If one looks into the etymology of the original Greek word, climax, it apparently refers to “propositions rising in effectiveness,” of a goal achieved through specific steps. The Oxford English Dictionary credits “popular ignorance” for making “high point” the meaning of climax, while Marie Stopes, a birth-control pioneer, turned it into a substitute for orgasm.
Some of the mainstream international media in English are already saying that there are “signs” that the size and number of protests “may” be declining, and this idea is advanced despite today’s nationwide general strike in Greece (source) — and this despite the fact that now school children have joined the demonstrations (see NEA από όλο τον Κόσμο, in English). Some may be seeing, or hoping, that “high point” has been reached, while no resolution nor any goal has yet been achieved — two meanings of climax in direct conflict with one another.
Rather than letting a popular momentum dictate the direction of events, the government of Kostas Karamanlis is choosing a Canadian route — refusing to succumb to popular anger and rejection, while threatening more image management, propaganda, and token appeals to justice. In the meantime, even the more conservative papers in Greece have been publishing editorials emphasizing that Greece, already difficult to govern, has now become impossible to govern, which is certainly an excellent sign of the vitality of Greek politics. It’s the easily governed ones that are most troubling.
While the government and the police continue to claim that they seek to “calm” the situation (the usual offensive pacification trope at work here, used both with children and savages), what has been reported by Greek bloggers and is now documented is that the Greek police have been employing skinheads to attack demonstrators and even arrest them. For photographs, see “Neo-Fascists side by side with police vandalising” (from: NEA από όλο τον Κόσμο). On the Greek Riots has reported this more than once already in the past two days. It’s also possible that the police could be using plainclothes members of their own ranks to instigate violence and to tarnish peaceful protesters, again in the same way that the police have admitted to doing in Canada, and similar to how the police infiltrated the opposition at the Republican National Convention in St. Paul. These “tricks” are neither novel, unique, nor particularly imaginative.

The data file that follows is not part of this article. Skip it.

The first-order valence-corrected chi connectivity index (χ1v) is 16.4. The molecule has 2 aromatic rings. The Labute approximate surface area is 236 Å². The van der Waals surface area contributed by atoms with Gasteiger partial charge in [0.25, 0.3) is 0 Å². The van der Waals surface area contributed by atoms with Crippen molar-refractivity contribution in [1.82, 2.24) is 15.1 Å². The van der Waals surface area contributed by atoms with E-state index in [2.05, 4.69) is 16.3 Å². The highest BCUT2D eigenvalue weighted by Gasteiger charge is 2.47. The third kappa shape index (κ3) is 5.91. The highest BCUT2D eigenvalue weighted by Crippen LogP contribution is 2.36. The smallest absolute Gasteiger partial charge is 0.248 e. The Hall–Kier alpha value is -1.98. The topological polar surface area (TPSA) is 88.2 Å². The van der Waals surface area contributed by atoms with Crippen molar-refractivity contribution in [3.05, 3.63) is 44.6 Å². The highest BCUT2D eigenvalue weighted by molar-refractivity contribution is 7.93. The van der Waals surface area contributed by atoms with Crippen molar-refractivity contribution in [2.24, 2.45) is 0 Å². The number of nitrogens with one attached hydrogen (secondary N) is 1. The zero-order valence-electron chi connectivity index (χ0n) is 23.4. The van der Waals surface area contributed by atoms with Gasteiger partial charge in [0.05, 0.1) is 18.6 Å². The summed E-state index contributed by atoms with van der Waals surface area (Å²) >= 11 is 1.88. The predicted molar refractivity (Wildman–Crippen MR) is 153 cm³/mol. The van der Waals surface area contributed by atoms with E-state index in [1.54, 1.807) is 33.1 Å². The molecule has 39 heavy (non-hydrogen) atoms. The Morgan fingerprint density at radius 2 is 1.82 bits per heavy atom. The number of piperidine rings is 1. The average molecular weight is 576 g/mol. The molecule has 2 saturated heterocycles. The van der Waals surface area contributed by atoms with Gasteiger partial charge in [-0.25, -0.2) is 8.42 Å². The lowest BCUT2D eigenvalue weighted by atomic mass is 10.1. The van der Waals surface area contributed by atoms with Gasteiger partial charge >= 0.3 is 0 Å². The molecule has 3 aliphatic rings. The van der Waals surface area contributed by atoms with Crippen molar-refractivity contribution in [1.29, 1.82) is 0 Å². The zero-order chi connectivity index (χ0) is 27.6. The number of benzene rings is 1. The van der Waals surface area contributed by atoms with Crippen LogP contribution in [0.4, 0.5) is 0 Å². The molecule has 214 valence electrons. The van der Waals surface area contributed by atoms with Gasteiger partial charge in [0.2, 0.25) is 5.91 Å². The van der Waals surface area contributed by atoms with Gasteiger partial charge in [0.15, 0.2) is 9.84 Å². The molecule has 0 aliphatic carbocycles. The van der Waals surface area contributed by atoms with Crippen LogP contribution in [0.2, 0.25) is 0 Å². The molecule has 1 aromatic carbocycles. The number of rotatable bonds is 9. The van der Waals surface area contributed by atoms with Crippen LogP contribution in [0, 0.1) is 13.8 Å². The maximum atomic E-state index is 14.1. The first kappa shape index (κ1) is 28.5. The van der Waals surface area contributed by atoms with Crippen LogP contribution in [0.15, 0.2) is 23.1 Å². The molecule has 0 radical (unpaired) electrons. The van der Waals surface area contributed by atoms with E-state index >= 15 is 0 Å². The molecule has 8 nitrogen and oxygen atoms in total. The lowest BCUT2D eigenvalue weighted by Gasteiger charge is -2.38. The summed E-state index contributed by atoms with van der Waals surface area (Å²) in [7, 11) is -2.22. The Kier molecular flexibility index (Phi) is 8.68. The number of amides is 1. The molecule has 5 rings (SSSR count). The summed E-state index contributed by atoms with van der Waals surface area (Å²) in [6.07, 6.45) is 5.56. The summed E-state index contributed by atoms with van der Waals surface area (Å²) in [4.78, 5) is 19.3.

All of these so-called “liberal democracies” in the West do not require much at all to reveal their authoritarian faces, to engage in brutality and repression, and to try to subvert opposition. What is also significant about the reality of liberal democracy being exposed across the globe is that it comes at precisely the same time that some of these Western powers try to defend their militarism abroad as efforts to guide nations toward democracy. Unable to learn it, live by it, and defend it at home, they rush to promote some paper thin veneer of democracy abroad. In both cases, at home and abroad, the dominant feature of liberal democracy that emerges into plain view is that it is little more than a broad range of techniques of heightened social control by the state, in service of the market.
Immanuel Wallerstein may have been correct in stating that we are entering a time of kairos, where even small actions produce large effects, in a context of rapid political and economic fluctuations. What comes next, he has argued, is a bifurcation point in the trajectory of world capitalism, where either capitalism collapses and is replaced by some different system, or we end up with a world that is not just multi-polar, but also multi-systemic. Given that Wallerstein produces regular blog-like commentaries of his own, we will see what he has to say about these events (check here).
In the meantime, one can find rapid on-the-spot updates from Greece at this twitter page (or type #griots), and check Global Voices Online for more roundups from bloggers, as well as the sites linked to above.